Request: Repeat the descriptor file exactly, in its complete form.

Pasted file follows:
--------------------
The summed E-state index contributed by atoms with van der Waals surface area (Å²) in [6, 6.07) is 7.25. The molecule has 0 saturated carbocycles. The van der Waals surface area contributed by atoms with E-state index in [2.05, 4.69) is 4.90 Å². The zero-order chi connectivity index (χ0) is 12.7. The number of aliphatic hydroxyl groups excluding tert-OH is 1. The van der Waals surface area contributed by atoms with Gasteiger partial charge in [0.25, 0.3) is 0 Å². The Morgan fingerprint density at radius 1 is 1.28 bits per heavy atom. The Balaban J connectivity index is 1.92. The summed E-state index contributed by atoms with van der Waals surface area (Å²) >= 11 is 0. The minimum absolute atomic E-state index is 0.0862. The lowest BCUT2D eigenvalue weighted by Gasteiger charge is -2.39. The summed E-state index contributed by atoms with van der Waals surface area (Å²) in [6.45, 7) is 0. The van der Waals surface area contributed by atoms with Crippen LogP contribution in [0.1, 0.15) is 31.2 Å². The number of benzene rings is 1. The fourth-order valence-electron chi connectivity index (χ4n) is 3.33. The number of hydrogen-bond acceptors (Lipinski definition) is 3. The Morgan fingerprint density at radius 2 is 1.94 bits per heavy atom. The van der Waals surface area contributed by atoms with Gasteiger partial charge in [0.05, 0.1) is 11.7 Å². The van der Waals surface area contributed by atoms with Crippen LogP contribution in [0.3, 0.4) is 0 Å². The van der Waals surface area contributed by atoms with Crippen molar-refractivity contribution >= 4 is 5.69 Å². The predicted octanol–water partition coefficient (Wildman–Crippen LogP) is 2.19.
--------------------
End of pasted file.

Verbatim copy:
The summed E-state index contributed by atoms with van der Waals surface area (Å²) in [6, 6.07) is 7.25. The molecule has 0 saturated carbocycles. The van der Waals surface area contributed by atoms with E-state index in [2.05, 4.69) is 4.90 Å². The zero-order chi connectivity index (χ0) is 12.7. The number of aliphatic hydroxyl groups excluding tert-OH is 1. The van der Waals surface area contributed by atoms with Gasteiger partial charge in [0.25, 0.3) is 0 Å². The Morgan fingerprint density at radius 1 is 1.28 bits per heavy atom. The Balaban J connectivity index is 1.92. The summed E-state index contributed by atoms with van der Waals surface area (Å²) >= 11 is 0. The minimum absolute atomic E-state index is 0.0862. The lowest BCUT2D eigenvalue weighted by Gasteiger charge is -2.39. The summed E-state index contributed by atoms with van der Waals surface area (Å²) in [6.45, 7) is 0. The van der Waals surface area contributed by atoms with Crippen LogP contribution in [0.1, 0.15) is 31.2 Å². The number of benzene rings is 1. The fourth-order valence-electron chi connectivity index (χ4n) is 3.33. The number of hydrogen-bond acceptors (Lipinski definition) is 3. The Morgan fingerprint density at radius 2 is 1.94 bits per heavy atom. The van der Waals surface area contributed by atoms with Gasteiger partial charge in [0.05, 0.1) is 11.7 Å². The van der Waals surface area contributed by atoms with Crippen LogP contribution in [0.3, 0.4) is 0 Å². The van der Waals surface area contributed by atoms with Crippen molar-refractivity contribution >= 4 is 5.69 Å². The predicted octanol–water partition coefficient (Wildman–Crippen LogP) is 2.19.